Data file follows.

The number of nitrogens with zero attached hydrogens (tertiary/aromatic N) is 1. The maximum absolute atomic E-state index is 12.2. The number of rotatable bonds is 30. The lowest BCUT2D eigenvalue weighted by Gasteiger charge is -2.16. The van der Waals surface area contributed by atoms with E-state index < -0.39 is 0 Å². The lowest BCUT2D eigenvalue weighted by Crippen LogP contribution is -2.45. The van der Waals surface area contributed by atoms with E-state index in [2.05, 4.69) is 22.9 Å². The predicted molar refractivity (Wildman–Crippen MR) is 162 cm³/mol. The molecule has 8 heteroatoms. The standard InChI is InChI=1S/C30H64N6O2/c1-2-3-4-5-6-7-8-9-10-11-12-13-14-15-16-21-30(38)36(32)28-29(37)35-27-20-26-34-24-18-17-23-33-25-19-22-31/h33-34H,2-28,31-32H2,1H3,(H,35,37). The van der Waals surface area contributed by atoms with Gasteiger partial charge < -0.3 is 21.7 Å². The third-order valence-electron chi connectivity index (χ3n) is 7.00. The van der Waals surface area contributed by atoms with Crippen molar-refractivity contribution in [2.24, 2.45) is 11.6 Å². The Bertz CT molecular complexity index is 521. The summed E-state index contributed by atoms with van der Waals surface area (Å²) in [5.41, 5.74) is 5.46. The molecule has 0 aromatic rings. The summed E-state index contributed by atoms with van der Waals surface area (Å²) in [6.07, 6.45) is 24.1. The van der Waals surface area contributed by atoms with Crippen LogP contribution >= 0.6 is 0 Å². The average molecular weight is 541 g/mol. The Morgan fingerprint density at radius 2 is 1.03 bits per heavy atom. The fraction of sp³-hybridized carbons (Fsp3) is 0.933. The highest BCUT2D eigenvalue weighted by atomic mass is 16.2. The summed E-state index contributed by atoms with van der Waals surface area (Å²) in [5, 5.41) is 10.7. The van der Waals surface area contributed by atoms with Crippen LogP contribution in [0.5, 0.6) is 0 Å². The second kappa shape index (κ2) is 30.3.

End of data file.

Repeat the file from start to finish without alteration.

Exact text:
The number of nitrogens with zero attached hydrogens (tertiary/aromatic N) is 1. The maximum absolute atomic E-state index is 12.2. The number of rotatable bonds is 30. The lowest BCUT2D eigenvalue weighted by Gasteiger charge is -2.16. The van der Waals surface area contributed by atoms with E-state index < -0.39 is 0 Å². The lowest BCUT2D eigenvalue weighted by Crippen LogP contribution is -2.45. The van der Waals surface area contributed by atoms with E-state index in [2.05, 4.69) is 22.9 Å². The predicted molar refractivity (Wildman–Crippen MR) is 162 cm³/mol. The molecule has 8 heteroatoms. The standard InChI is InChI=1S/C30H64N6O2/c1-2-3-4-5-6-7-8-9-10-11-12-13-14-15-16-21-30(38)36(32)28-29(37)35-27-20-26-34-24-18-17-23-33-25-19-22-31/h33-34H,2-28,31-32H2,1H3,(H,35,37). The van der Waals surface area contributed by atoms with Gasteiger partial charge < -0.3 is 21.7 Å². The third-order valence-electron chi connectivity index (χ3n) is 7.00. The van der Waals surface area contributed by atoms with Crippen molar-refractivity contribution in [2.24, 2.45) is 11.6 Å². The Bertz CT molecular complexity index is 521. The summed E-state index contributed by atoms with van der Waals surface area (Å²) in [5.41, 5.74) is 5.46. The molecule has 0 aromatic rings. The summed E-state index contributed by atoms with van der Waals surface area (Å²) in [6.07, 6.45) is 24.1. The van der Waals surface area contributed by atoms with Crippen LogP contribution >= 0.6 is 0 Å². The average molecular weight is 541 g/mol. The Morgan fingerprint density at radius 2 is 1.03 bits per heavy atom. The fraction of sp³-hybridized carbons (Fsp3) is 0.933. The highest BCUT2D eigenvalue weighted by atomic mass is 16.2. The summed E-state index contributed by atoms with van der Waals surface area (Å²) in [5, 5.41) is 10.7. The van der Waals surface area contributed by atoms with Crippen LogP contribution in [0.5, 0.6) is 0 Å². The second kappa shape index (κ2) is 30.3.